Bill Pearson’s 1943 Piper L4A

Bill Pearson’s 1943 Piper L4A

US Specialty Insurance Company


“The Piper L-4 Grasshopper of WW2 was the military version of the highly popular pre-war J3 Cub, by which name it was more widely known to service personnel. Of the 5,500 L-4 variants produced between 1942 and 1945, some went to liaison squadrons and of the USAAF, but the vast majority went to US Army Ground Forces, for use as Air Observation Posts (Air OPs) with the Field Artillery. In both air and ground forces, the L-4 was also used as a flying Jeep, among other things carrying priority mail and personnel between HQs and command posts. Its Continental engine produced only 65hp, yet the L-4’s excellent short field performance enabled it to operate from the smallest of improvised airstrips, including roads, adjacent to command posts.

Unlike most other combat aircraft, the L-4 was unarmed and unarmored. It was one of the smallest aircraft of WW2 and, with a cruising speed of only 75 mph, it was the slowest. Nevertheless, it has been claimed that a single L-4, directing the fire power of an entire Division, could bring a greater weight of explosives to bear on a target then any other aircraft of that period. With the exception of the atomic bomb carrying B-29 Superfortress, no other single aircraft had the destructive capability of the diminutive L-4.

It was most widely used in Europe, where more than 2,700 served with the Field Artillery, and of these nearly 900 were lost through enemy action or in accidents. Of those that survived the war, about 150 were shipped back to the US, most of the remainder eventually being sold to civilian purchasers in Britain, France, Switzerland, Denmark and elsewhere in Europe. More than 60 years on many of these are still flying with, in recent years, an increasing number being restored to their original military configuration and markings.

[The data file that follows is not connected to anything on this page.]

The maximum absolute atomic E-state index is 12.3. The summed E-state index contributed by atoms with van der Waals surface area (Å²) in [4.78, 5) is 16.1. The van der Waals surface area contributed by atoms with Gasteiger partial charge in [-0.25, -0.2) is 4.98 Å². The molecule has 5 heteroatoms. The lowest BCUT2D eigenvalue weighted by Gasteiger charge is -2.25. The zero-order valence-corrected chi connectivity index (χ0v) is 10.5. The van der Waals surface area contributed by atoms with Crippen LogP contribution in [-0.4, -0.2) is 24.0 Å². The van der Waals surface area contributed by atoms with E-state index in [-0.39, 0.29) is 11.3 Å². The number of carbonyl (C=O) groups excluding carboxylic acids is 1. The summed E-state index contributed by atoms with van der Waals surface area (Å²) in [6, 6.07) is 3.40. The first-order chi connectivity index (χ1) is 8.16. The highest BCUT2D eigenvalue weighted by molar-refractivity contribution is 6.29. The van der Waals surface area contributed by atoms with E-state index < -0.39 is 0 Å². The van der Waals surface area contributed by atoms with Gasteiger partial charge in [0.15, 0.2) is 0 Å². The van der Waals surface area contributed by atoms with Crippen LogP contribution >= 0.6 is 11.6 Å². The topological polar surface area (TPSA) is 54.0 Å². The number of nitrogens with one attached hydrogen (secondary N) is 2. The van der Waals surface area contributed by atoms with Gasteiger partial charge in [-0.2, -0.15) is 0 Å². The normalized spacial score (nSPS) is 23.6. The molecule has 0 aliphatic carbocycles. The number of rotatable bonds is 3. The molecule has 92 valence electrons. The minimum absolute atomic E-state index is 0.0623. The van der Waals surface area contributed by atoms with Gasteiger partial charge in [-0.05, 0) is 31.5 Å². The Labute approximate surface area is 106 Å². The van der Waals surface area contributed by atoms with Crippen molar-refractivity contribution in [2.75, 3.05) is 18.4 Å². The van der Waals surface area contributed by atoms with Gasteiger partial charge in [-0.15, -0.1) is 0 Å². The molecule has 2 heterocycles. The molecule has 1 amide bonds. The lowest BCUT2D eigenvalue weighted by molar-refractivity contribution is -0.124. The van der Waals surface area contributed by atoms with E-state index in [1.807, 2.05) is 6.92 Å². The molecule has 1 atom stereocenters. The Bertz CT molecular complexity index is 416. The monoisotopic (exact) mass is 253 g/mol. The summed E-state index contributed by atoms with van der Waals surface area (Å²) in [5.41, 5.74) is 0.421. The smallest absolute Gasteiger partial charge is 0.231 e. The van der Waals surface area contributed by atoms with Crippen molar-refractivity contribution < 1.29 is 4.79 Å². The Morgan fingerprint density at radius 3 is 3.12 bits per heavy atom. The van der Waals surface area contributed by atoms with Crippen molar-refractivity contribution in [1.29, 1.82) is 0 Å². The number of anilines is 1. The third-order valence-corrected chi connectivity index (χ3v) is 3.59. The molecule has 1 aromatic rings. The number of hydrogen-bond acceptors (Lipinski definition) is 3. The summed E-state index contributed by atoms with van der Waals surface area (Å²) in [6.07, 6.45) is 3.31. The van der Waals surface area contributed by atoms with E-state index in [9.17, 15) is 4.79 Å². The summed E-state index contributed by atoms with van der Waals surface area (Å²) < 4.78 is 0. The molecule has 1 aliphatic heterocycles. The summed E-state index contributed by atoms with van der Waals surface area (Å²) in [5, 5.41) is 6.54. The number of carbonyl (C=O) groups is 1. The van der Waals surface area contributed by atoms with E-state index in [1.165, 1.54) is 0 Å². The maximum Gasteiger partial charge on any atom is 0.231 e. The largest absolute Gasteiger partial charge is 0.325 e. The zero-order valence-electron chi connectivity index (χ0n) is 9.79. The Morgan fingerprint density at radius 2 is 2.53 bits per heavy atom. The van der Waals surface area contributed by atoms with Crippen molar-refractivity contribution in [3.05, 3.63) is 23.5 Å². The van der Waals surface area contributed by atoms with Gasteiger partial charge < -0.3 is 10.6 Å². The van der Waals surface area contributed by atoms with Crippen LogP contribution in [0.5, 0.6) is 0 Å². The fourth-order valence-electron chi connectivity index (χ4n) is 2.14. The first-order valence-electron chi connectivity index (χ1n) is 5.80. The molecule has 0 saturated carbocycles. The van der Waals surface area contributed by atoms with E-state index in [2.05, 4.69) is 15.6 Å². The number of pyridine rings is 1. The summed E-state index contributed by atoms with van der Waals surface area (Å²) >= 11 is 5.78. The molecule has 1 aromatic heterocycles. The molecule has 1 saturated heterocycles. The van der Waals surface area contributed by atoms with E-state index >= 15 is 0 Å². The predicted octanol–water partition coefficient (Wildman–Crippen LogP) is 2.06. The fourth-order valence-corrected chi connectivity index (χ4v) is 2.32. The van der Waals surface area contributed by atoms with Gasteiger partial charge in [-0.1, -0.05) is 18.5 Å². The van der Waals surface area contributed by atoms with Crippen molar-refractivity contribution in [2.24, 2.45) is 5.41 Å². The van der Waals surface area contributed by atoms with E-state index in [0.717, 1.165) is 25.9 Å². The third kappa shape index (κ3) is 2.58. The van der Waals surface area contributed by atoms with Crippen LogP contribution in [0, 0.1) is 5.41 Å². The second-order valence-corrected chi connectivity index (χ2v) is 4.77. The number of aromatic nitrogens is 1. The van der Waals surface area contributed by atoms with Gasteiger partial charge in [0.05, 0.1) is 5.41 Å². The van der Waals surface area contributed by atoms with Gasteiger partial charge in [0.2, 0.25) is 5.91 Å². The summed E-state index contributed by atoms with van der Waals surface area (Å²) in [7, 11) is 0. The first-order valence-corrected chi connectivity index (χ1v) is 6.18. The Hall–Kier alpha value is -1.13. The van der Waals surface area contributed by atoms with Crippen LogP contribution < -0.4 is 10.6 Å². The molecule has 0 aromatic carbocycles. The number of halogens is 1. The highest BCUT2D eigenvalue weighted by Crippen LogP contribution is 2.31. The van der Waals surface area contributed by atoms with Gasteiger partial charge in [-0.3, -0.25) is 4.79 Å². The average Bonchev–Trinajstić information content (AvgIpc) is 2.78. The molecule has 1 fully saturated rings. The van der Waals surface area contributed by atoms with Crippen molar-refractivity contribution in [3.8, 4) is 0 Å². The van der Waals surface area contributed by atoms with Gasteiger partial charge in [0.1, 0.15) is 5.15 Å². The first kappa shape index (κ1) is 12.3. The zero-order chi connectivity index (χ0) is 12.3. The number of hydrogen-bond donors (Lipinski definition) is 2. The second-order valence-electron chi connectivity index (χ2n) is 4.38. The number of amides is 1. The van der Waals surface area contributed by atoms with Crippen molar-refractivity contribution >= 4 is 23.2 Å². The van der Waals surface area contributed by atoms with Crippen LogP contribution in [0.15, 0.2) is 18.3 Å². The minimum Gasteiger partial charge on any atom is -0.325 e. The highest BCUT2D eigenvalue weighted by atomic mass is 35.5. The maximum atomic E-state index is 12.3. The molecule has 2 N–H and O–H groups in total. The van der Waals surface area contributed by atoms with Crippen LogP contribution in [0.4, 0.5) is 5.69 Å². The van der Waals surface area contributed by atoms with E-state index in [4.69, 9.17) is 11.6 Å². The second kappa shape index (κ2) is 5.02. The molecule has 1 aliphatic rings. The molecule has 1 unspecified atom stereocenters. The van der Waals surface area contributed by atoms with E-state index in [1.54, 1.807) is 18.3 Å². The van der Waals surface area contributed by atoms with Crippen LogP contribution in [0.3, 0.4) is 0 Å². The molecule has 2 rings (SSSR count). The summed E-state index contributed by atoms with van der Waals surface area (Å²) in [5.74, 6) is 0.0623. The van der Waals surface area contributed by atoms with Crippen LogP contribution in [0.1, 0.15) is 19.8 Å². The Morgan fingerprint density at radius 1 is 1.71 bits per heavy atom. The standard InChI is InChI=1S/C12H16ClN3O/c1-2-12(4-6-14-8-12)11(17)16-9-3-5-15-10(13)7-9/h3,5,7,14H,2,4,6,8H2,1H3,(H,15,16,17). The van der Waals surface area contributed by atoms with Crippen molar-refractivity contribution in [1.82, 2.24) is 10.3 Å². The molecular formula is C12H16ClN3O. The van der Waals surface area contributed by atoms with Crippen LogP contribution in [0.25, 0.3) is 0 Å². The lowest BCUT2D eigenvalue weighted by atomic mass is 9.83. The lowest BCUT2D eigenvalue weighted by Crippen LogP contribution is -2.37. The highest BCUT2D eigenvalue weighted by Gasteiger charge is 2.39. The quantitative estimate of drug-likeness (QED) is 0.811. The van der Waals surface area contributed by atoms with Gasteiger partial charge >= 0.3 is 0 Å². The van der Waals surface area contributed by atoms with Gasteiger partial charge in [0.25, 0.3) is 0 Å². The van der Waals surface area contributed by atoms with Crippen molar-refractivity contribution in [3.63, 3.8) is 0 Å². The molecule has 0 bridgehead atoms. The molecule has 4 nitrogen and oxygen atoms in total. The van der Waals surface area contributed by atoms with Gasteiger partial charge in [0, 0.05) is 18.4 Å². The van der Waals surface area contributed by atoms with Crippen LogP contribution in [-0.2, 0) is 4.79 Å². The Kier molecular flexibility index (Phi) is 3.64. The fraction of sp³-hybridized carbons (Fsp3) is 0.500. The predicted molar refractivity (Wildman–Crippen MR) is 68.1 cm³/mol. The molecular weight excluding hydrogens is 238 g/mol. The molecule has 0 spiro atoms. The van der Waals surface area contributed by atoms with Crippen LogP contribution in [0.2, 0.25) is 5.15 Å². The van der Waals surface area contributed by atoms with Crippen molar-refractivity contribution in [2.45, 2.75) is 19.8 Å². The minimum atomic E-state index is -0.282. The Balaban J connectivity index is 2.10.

A truly remarkable ‘Warbird’, long to be remembered.”

So successful was the L-4 that it’s military use continued on through to the Korean War, and as recently as Vietnam. Today, hundreds still fly on as civilian light aircraft, some as meticulously restored military aircraft and others in colorful civilian schemes



Registration Number Date of Manufacture
NC48691 1943
Aircraft Role Nickname
Liaison & Artillery spotter “Grasshopper”
Aircraft Type: Wingspan:
Piper L-4 35 feet 2 inches
Overall length: Empty weight:
22 feet 3 inches 640 pounds
Gross weight: Fuel capacity:
1,220 pounds 12 gallons
Oil capacity Engine type:
Single 80 hp Continental A75 piston engine
Propeller type: Max Speed
single blade, Hartzall 92 mph
Rate of Climb Cruise Speed
55 mph 65 mph
Service Ceiling Number of Crew
12,000 feet Two
Armament Bomb Load
None None
Number Built Number Surviving
5703 40 L-4, unknown many converted to civilian J-3



Arlington air show 2009. cubby-in-flight


The aircraft was manufactured in Lockhaven Wi. May 26, 1943. Delivered to the army and lost to ground forces at Marshal Field June 16th, 1943. Transferred to reconstruction services and sold to the civilian forces on March 11,1945. The plane had 5 different owners over the years.

In July 1984 the aircraft was purchased at San Diego Ca. by a non-pilot and was trailered to Diamond Point field in Washington state, reassembled and hangered on the Field. The aircraft had no flight time logged until 2007.

I found the aircraft in the hanger at Diamond Point and spent the first 5 months cleaning and refurbishing the aircraft to a flyable condition. The first flight in 23 years occurred in November of 2007. The aircraft was refitted with a new 0 time engine and ferried to Puyallup Wa.where it had its first annual in 23 years and was certified as flyable.

Since that time all of the mechanical parts have been replaced,and a radio/intercom installed. The aircraft is now based in Bremerton Wa.

Restoration Images




Printable QR Codes for: Bill Pearson’s 1943 Piper L4A :

QR code: 500 x 500 px
QR code: Avery style 6578 full sheet

Please read before printing the Avery style labels

Sorry, comments are closed for this post.